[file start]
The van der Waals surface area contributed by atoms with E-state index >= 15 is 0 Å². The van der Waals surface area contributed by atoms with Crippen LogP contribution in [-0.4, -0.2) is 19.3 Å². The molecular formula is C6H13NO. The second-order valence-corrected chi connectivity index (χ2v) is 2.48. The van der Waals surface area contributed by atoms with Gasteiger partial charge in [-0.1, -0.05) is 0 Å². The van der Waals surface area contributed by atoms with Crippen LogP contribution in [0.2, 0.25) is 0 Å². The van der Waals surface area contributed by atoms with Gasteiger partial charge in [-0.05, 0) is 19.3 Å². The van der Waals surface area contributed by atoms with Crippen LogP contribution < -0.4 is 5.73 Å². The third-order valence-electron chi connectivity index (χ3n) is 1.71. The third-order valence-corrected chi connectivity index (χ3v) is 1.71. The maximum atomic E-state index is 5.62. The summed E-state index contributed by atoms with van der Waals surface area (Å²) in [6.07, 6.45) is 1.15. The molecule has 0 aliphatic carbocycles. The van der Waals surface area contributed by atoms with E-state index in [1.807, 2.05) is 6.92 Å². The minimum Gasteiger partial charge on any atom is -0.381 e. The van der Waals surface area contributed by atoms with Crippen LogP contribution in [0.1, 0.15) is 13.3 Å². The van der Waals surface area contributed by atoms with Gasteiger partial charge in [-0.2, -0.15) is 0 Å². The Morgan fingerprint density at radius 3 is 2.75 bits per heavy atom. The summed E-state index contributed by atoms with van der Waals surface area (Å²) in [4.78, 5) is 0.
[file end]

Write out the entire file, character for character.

The van der Waals surface area contributed by atoms with E-state index >= 15 is 0 Å². The van der Waals surface area contributed by atoms with Crippen LogP contribution in [-0.4, -0.2) is 19.3 Å². The molecular formula is C6H13NO. The second-order valence-corrected chi connectivity index (χ2v) is 2.48. The van der Waals surface area contributed by atoms with Gasteiger partial charge in [-0.1, -0.05) is 0 Å². The van der Waals surface area contributed by atoms with Crippen LogP contribution in [0.2, 0.25) is 0 Å². The van der Waals surface area contributed by atoms with Gasteiger partial charge in [-0.05, 0) is 19.3 Å². The van der Waals surface area contributed by atoms with Crippen LogP contribution < -0.4 is 5.73 Å². The third-order valence-electron chi connectivity index (χ3n) is 1.71. The third-order valence-corrected chi connectivity index (χ3v) is 1.71. The maximum atomic E-state index is 5.62. The summed E-state index contributed by atoms with van der Waals surface area (Å²) in [6.07, 6.45) is 1.15. The molecule has 0 aliphatic carbocycles. The van der Waals surface area contributed by atoms with E-state index in [1.807, 2.05) is 6.92 Å². The minimum Gasteiger partial charge on any atom is -0.381 e. The van der Waals surface area contributed by atoms with Crippen LogP contribution in [0.1, 0.15) is 13.3 Å². The van der Waals surface area contributed by atoms with Gasteiger partial charge in [-0.2, -0.15) is 0 Å². The Morgan fingerprint density at radius 3 is 2.75 bits per heavy atom. The summed E-state index contributed by atoms with van der Waals surface area (Å²) in [4.78, 5) is 0.